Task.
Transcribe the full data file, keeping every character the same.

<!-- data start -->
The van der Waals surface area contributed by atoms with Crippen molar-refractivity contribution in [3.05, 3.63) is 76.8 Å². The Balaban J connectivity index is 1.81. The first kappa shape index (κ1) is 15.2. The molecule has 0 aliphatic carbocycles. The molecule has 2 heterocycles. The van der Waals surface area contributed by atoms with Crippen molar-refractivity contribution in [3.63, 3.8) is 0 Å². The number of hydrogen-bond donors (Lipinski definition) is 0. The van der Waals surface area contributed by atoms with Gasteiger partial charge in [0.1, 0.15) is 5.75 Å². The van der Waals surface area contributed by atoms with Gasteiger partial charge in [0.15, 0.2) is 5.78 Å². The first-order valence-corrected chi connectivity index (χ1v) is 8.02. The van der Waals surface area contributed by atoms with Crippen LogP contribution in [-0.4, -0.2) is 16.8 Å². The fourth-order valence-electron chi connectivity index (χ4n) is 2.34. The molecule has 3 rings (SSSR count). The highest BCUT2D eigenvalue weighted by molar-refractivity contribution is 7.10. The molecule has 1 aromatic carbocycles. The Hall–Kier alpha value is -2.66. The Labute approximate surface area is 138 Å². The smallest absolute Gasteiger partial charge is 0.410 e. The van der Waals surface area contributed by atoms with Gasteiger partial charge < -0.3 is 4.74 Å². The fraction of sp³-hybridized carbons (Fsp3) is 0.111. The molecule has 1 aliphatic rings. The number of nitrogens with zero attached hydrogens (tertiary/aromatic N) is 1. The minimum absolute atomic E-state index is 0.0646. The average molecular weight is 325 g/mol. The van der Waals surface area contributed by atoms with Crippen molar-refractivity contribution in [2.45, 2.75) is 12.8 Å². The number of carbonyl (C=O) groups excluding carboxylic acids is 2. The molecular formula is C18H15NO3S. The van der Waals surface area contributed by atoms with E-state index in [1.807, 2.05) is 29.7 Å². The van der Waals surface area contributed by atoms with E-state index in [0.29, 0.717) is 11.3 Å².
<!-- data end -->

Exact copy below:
The van der Waals surface area contributed by atoms with Crippen molar-refractivity contribution in [3.05, 3.63) is 76.8 Å². The Balaban J connectivity index is 1.81. The first kappa shape index (κ1) is 15.2. The molecule has 0 aliphatic carbocycles. The molecule has 2 heterocycles. The van der Waals surface area contributed by atoms with Crippen molar-refractivity contribution in [3.63, 3.8) is 0 Å². The number of hydrogen-bond donors (Lipinski definition) is 0. The van der Waals surface area contributed by atoms with Gasteiger partial charge in [0.1, 0.15) is 5.75 Å². The van der Waals surface area contributed by atoms with Gasteiger partial charge in [0.15, 0.2) is 5.78 Å². The first-order valence-corrected chi connectivity index (χ1v) is 8.02. The van der Waals surface area contributed by atoms with Crippen LogP contribution in [-0.4, -0.2) is 16.8 Å². The fourth-order valence-electron chi connectivity index (χ4n) is 2.34. The molecule has 3 rings (SSSR count). The highest BCUT2D eigenvalue weighted by molar-refractivity contribution is 7.10. The molecule has 1 aromatic carbocycles. The Hall–Kier alpha value is -2.66. The Labute approximate surface area is 138 Å². The smallest absolute Gasteiger partial charge is 0.410 e. The van der Waals surface area contributed by atoms with Gasteiger partial charge < -0.3 is 4.74 Å². The fraction of sp³-hybridized carbons (Fsp3) is 0.111. The molecule has 1 aliphatic rings. The number of nitrogens with zero attached hydrogens (tertiary/aromatic N) is 1. The minimum absolute atomic E-state index is 0.0646. The average molecular weight is 325 g/mol. The van der Waals surface area contributed by atoms with Crippen molar-refractivity contribution in [2.45, 2.75) is 12.8 Å². The number of carbonyl (C=O) groups excluding carboxylic acids is 2. The molecular formula is C18H15NO3S. The van der Waals surface area contributed by atoms with E-state index in [1.807, 2.05) is 29.7 Å². The van der Waals surface area contributed by atoms with E-state index in [0.29, 0.717) is 11.3 Å².